-- This is possibly because environmentalism has historically been a highly charged political issue, and so speaking of it over the pulpit could have easily violated the Church's efforts to keep leaders from taking overt political stands in church meetings. Admonitions have often been less overt, and have appealed to the spirit of truth that should guide each of us as we seek personal inspiration. However, some prophets have been very overt about our environmental responsibilities (notably President Spencer W. Kimball) and have simply been ignored by most church members. Also, Joseph Smith said the role of prophets was to teach people correct principles and then let them govern themselves, and revealed that we are to use our agency to do good in the world whether or not we've been specifically commanded to do it. Elder Neal A. Maxwell, who consistently focused on the importance of conscious and careful discipleship said, “True disciples would be consistent environmentalists –caring both about maintaining the spiritual health of a marriage and preserving a rainforest, caring about preserving the nurturing capacity of a family as well as providing a healthy supply of air and water...Adam and Eve were to 'dress the garden,' not exploit it."
4. Mormons are largely Republican, and the Republican party has typically ignored or opposed the environmentalist movement, which has typically fallen under the banner of the Democratic party.
-- This is very true, but as the matter becomes depoliticized and more and more thinking people realize that it is a universal concern, political party will likely play a much smaller role in affecting Mormons' stance toward environmentalism. And of course, I think a lot of Mormon Republicans are currently rethinking their party affiliation in light of...um...recent events. A brief history lesson on the relationship of the Mormon church with the two major political parties might also open people's minds, but that's the topic for a different discussion...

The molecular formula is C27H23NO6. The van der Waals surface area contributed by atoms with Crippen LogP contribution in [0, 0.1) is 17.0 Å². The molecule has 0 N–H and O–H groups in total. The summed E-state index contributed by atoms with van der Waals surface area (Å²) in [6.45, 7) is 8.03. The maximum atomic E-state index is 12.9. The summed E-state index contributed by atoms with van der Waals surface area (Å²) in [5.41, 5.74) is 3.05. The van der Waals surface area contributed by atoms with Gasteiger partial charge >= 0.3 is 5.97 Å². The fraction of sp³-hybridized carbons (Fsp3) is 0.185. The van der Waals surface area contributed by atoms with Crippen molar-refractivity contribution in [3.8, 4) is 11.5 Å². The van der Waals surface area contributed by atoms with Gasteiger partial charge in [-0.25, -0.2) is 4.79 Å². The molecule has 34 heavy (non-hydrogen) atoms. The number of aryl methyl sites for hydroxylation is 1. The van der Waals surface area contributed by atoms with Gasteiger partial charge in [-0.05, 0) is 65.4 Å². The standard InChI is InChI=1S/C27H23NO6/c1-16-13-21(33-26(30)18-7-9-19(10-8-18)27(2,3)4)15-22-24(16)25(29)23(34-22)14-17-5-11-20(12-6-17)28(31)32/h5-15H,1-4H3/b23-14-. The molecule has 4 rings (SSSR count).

5. The word "environmentalist" calls to mind too many extremist images that are not in keeping with the gospel's message of wisdom and moderation.
-- It can be hard for people to get over the negative associations they have with the word "environmentalist." However, in Mormon doctrine we have powerful doctrines and commandments linked to the words "steward" and "righteous dominion" that can help us craft our own vision of how God expects us to treat the earth and its creatures, or at the very least help us not break out in hives when we hear the word "environmentalist."
6. We believe that God gave Adam (and mankind, as his descendants) "dominion" over the earth, which means he wants us to use the earth and its resources.
-- Similar to the last answer; yes, this is true, but again we are taught clearly that moderation and stewardship are the keys in whatever power and authority God gives us, whether it's church callings, how we steer the lives of our dependent children, or how we appropriate the earth's resources. We are also taught that we were given dominion over people and things in this life as a practice to see if we will be worthy to take on greater dominions in the eternities. If we fail to use wisdom and self control in our use of the earth's resources, we will prove ourselves unworthy for greater responsibilities. There are many LDS scriptures that we may skim over (eating meat sparingly, eating foods that are in season, for example) that can be considered ahead of their time environmentally, if we choose to pay attention to them rather than waiting to be spoonfed them by our leaders.
7. The scriptures say that in the earth there is "enough and to spare," so to rein in our consumption is to deny God's statement about the earth and its ability to provide amply.
-- "Enough" means that there is sufficient to meet the basic needs of everyone. We don't know how much "spare" there is beyond that -- it probably depends on how many people there are at a given time on the earth. It has long been clear that if part of the earth's population takes much more than it needs, there is NOT enough for the rest to survive on. To me, that "enough and to spare" scripture sounds like God saying, "don't blame me that there are starving children in Africa -- I've given you what you need to provide for everyone, and if you deprive your brethren through your greed [cringe] or indifference or supporting leaders in your own nation who uphold oppressive foreign regimes and foreign policies, then the sin be upon your heads."